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Object identification and enumeration rely on the ability to distinguish, or individuate, objects from the background. Does multiple object individuation operate only over bounded, separable objects or does it operate equally over connected features within a single object? While previous fMRI experiments suggest that connectedness affects the processing and enumeration of objects, recent behavioral and EEG studies demonstrated that parallel individuation occurs over both object parts and distinct objects. However, it is unclear whether individuation of object parts and distinct objects relies on a common or independent neural mechanisms. Using fMRI-based multivariate pattern analyses, we here demonstrate that activity patterns in inferior and superior intraparietal sulci (IPS) encode numerosity independently of whether the individuated items are connected parts of a single object or distinct objects. Lateral occipital cortex is more sensitive to perceptual aspects of the two stimulus types and the targets of the stimuli, suggesting a dissociation between ventral and dorsal areas in representing perceptual object properties and more general information about numerosity, respectively. Our results suggest that objecthood is not a necessary prerequisite for parallel individuation in IPS. Rather, our results point toward a common individuation mechanism that selects targets over a flexible object hierarchy, independently of whether the targets are distinct separable objects or parts of a single object.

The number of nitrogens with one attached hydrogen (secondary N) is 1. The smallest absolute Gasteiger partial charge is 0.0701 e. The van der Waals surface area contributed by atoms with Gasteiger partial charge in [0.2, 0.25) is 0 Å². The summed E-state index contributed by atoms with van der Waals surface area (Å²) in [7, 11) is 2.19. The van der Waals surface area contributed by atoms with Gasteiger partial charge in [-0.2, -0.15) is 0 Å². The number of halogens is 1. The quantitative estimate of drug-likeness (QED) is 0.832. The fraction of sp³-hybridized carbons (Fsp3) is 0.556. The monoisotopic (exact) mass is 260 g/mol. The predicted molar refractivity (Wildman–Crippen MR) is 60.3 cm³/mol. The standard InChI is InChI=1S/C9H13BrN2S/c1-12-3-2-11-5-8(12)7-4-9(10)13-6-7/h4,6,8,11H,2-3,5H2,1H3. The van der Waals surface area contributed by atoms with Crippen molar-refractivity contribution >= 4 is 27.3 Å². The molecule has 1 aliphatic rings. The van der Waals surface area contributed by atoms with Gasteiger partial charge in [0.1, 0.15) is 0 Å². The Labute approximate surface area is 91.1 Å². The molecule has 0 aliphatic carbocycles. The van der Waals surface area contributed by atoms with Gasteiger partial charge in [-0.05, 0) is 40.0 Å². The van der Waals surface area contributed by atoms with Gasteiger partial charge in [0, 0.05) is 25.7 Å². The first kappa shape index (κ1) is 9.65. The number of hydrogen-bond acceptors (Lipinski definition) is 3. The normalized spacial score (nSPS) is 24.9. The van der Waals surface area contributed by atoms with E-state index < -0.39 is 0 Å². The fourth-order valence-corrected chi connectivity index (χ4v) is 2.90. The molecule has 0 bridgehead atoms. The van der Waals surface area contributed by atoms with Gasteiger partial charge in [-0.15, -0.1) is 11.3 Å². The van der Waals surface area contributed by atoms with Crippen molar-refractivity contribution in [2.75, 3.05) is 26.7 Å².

This article was published in the following journal.
Name: Cortex; a journal devoted to the study of the nervous system and behavior
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A visual symptom in which a single object is perceived by the visual cortex as two objects rather than one. Disorders associated with this condition include REFRACTIVE ERRORS; STRABISMUS; OCULOMOTOR NERVE DISEASES; TROCHLEAR NERVE DISEASES; ABDUCENS NERVE DISEASES; and diseases of the BRAIN STEM and OCCIPITAL LOBE.
A process of differentiation having for its goal the development of the individual personality.
Techniques for separating distinct populations of cells.
A phenomenon in which multiple and diverse phenotypic outcomes are influenced by a single gene (or single gene product.)
A language dysfunction characterized by the inability to name people and objects that are correctly perceived. The individual is able to describe the object in question, but cannot provide the name. This condition is associated with lesions of the dominant hemisphere involving the language areas, in particular the TEMPORAL LOBE. (From Adams et al., Principles of Neurology, 6th ed, p484)